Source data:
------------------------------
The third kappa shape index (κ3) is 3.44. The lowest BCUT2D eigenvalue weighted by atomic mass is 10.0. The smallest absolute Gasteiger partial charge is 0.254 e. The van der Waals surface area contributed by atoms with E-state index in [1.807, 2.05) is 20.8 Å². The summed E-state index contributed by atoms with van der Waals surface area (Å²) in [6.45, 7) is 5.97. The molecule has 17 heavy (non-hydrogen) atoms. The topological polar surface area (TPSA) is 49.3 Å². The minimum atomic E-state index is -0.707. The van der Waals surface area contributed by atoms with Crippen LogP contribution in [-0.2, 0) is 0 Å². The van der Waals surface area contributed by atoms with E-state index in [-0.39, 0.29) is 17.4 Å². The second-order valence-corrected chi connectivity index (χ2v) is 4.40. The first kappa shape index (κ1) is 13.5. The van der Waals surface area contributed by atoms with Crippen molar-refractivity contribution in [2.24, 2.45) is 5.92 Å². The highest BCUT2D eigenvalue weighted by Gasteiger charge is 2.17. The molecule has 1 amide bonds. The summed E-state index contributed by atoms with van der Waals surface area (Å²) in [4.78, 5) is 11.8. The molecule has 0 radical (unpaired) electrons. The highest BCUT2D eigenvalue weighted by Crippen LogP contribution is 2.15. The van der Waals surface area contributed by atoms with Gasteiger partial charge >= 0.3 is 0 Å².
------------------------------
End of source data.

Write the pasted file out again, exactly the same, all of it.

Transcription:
The third kappa shape index (κ3) is 3.44. The lowest BCUT2D eigenvalue weighted by atomic mass is 10.0. The smallest absolute Gasteiger partial charge is 0.254 e. The van der Waals surface area contributed by atoms with E-state index in [1.807, 2.05) is 20.8 Å². The summed E-state index contributed by atoms with van der Waals surface area (Å²) in [6.45, 7) is 5.97. The molecule has 17 heavy (non-hydrogen) atoms. The topological polar surface area (TPSA) is 49.3 Å². The minimum atomic E-state index is -0.707. The van der Waals surface area contributed by atoms with Crippen LogP contribution in [-0.2, 0) is 0 Å². The van der Waals surface area contributed by atoms with E-state index in [-0.39, 0.29) is 17.4 Å². The second-order valence-corrected chi connectivity index (χ2v) is 4.40. The first kappa shape index (κ1) is 13.5. The van der Waals surface area contributed by atoms with Crippen molar-refractivity contribution in [2.24, 2.45) is 5.92 Å². The highest BCUT2D eigenvalue weighted by Gasteiger charge is 2.17. The molecule has 1 amide bonds. The summed E-state index contributed by atoms with van der Waals surface area (Å²) in [4.78, 5) is 11.8. The molecule has 0 radical (unpaired) electrons. The highest BCUT2D eigenvalue weighted by Crippen LogP contribution is 2.15. The van der Waals surface area contributed by atoms with Gasteiger partial charge >= 0.3 is 0 Å².